If you think that love is a feeling that is unique to human beings alone, get ready for a huge rethink. Human neurochemistry, especially those involving chemicals that cause feelings of love, bonding and attachment, are remarkably similar to that of other mammals.
Love is part of the brain’s preparation for us to create and raise an offspring who will be born helpless and therefore will need a great amount of caring for. The bond that is created between the parent and the child, between parents, and between the members of extended family, are responsible for adequate levels of caring for the child till he becomes an adult. These feeling of pleasure and satisfaction that such bonding rewards you with, ensures that they remain strong.
Love and the Vole
Prairie voles are a rodent species that are indigenous to the Midwestern plains of America. These rodents have been studied extensively by researchers who are trying to uncover the mysteries of love. After mating, prairie voles remain monogamous and raise their babies together. Vole mating and monogamy have been studied to death because of their similarities to human love. Researchers suggest that while the individual chemicals that are responsible for certain feelings may differ between voles and human, similar physiological processes occur in both species.
After a 24 hour period of mating, large doses of dopamine and oxytocin are released into the vole’s brain. Dopamine is the feel-good hormone (drug addicts feel the same dopamine rush after a shot of cocaine), and oxytocin creates intense feelings of attachment. The vole brain packed with oxytocin receptors in the reward centers, so the voles learn to associate the feeling of pleasure with the particular partner that it mated with. This is exactly what happens in human beings.
Evolutionary psychologists propose that since human the offspring is dependent on its parents for an extended period of time, “love” is the mechanism that encourages parents to remain together and bring up the young. The demands of child-rearing, especially in the beginning, are so intense that it requires the involvement of both the mother and the father. The mother, by being monogamous, proves the paternity of the child ensuring adequate paternal support during child-rearing.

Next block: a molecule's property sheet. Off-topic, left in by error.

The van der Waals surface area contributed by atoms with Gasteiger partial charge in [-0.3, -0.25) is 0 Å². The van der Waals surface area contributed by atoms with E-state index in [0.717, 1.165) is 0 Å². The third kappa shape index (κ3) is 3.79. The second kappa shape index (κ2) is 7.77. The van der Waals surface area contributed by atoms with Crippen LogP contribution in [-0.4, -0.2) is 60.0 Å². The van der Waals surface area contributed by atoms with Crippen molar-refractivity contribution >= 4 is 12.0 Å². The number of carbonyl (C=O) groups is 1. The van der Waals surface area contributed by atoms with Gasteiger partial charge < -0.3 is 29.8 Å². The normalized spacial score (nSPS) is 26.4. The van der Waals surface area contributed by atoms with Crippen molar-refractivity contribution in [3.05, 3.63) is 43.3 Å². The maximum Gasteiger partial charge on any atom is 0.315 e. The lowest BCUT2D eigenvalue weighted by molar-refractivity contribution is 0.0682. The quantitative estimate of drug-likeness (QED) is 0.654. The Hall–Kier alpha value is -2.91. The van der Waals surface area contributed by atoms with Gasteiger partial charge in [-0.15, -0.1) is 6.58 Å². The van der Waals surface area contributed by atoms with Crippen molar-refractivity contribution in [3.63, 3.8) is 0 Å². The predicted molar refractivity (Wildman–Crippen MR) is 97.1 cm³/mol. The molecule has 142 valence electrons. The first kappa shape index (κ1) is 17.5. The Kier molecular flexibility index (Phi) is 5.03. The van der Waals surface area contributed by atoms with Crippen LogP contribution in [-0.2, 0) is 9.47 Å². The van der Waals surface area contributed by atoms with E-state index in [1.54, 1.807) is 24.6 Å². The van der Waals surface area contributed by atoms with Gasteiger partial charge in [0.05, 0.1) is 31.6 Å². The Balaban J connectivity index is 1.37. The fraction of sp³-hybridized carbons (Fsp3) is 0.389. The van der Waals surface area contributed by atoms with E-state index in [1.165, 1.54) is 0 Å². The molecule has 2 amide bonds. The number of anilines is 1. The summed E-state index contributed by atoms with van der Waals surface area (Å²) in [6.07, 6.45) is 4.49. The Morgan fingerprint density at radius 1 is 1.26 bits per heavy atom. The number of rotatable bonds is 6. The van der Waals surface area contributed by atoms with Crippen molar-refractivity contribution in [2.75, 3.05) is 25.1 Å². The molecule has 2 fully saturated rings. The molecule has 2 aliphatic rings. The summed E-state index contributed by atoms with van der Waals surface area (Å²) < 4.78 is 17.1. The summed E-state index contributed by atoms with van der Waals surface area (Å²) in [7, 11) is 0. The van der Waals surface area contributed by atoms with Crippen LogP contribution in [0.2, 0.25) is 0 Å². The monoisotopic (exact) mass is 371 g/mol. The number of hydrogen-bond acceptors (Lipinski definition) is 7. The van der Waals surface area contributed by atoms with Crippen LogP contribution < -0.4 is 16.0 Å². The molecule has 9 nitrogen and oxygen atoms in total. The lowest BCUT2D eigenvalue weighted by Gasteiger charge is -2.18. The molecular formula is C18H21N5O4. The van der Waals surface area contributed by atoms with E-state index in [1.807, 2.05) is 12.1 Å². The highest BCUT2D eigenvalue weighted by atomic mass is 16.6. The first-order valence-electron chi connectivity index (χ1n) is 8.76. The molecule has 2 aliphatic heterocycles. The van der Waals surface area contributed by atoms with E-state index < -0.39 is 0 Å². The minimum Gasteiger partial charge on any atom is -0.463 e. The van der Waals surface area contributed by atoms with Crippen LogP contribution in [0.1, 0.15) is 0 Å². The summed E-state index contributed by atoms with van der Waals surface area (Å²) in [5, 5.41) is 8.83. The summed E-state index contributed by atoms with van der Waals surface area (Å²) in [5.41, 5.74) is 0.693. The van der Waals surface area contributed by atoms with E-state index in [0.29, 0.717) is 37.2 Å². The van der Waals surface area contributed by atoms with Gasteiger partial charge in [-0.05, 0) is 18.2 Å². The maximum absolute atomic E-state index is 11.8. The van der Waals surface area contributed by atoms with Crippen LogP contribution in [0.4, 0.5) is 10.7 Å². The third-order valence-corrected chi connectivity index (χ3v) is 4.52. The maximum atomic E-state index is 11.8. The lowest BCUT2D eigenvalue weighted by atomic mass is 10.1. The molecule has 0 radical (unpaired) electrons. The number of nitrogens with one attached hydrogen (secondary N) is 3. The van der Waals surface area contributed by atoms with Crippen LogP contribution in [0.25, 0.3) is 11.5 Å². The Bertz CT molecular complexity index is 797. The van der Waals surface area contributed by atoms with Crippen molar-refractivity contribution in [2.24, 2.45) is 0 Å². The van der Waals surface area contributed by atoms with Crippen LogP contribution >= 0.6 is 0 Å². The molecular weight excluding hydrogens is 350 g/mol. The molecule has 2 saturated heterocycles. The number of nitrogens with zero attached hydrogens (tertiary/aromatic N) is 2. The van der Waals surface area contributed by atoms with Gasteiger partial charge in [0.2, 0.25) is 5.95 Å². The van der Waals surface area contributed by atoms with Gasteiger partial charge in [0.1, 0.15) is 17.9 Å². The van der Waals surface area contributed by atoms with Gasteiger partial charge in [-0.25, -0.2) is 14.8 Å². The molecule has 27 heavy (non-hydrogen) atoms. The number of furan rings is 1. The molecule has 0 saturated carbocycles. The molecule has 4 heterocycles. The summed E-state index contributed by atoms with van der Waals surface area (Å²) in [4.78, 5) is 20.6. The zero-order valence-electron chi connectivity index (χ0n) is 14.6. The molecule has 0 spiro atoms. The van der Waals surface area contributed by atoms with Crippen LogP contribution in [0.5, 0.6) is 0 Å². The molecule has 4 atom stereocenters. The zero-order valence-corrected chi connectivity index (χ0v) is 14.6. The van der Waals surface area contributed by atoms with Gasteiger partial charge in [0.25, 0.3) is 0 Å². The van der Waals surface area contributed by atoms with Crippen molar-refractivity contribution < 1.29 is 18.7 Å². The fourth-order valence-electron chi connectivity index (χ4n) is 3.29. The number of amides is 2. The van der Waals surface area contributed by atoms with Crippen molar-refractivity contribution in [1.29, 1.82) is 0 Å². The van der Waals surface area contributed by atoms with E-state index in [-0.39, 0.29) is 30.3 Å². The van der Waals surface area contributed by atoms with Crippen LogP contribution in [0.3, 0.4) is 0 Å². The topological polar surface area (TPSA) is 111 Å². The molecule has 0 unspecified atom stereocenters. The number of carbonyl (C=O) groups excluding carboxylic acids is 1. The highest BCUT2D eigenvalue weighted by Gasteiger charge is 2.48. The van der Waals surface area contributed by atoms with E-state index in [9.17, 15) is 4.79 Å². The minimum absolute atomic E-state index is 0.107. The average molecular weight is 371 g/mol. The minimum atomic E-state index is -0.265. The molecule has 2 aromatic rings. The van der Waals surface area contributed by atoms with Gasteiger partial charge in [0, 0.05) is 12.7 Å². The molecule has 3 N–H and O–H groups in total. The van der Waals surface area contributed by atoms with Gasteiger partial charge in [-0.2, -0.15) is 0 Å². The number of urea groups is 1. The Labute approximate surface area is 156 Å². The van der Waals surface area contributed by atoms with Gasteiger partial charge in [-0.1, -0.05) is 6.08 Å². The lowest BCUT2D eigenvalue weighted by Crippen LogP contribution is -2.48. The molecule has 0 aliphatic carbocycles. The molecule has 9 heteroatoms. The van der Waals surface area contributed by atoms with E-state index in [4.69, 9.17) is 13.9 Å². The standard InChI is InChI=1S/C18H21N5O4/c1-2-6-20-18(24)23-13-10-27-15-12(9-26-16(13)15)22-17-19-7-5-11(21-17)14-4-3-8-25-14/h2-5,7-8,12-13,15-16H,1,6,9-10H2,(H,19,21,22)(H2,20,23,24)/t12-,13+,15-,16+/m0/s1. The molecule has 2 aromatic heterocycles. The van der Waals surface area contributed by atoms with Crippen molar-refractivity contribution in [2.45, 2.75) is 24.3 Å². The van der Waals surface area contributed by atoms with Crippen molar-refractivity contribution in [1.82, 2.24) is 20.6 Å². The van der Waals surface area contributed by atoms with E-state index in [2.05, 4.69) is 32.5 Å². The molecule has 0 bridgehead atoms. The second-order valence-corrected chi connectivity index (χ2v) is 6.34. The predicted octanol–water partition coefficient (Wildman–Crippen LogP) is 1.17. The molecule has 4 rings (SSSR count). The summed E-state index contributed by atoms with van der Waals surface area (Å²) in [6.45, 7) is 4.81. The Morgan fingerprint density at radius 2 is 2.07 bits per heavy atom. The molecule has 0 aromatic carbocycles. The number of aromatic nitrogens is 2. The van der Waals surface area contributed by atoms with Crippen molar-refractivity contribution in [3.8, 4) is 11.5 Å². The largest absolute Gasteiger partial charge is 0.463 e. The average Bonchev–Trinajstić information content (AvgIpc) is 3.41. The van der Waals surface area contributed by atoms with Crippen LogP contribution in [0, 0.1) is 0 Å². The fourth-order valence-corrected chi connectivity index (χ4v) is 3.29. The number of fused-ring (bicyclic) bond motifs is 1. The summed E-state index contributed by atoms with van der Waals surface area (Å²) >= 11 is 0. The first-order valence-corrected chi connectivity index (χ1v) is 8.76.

But anthropologists have also suggested that humans are really a co-operative breeding species, which means that an offspring can be (and usually are) raised by a group of people rather than just the father and the mother. Then why do men and women love each other? Pair-bonding may just be because we learn to associate pleasure and satisfaction with the mate.
The scientific understanding of human love and attachment is sketchy at best. It is easy enough for scientists to administer large doses of oxytocin in prairie voles and watch them pair-bond without even mating, but similar experiments cannot be conducted on humans for obvious ethical reasons.
But if you consider the extent to which neurochemistry repeats itself in mammals, it seems to suggest that love is a necessary part of evolution. If our offspring were capable of fending for themselves immediately after birth, we would perhaps have evolved as a species with different mating and child rearing habits. Then we would perhaps choose partners indiscriminately, abandon children at birth and would be incapable of feeling love.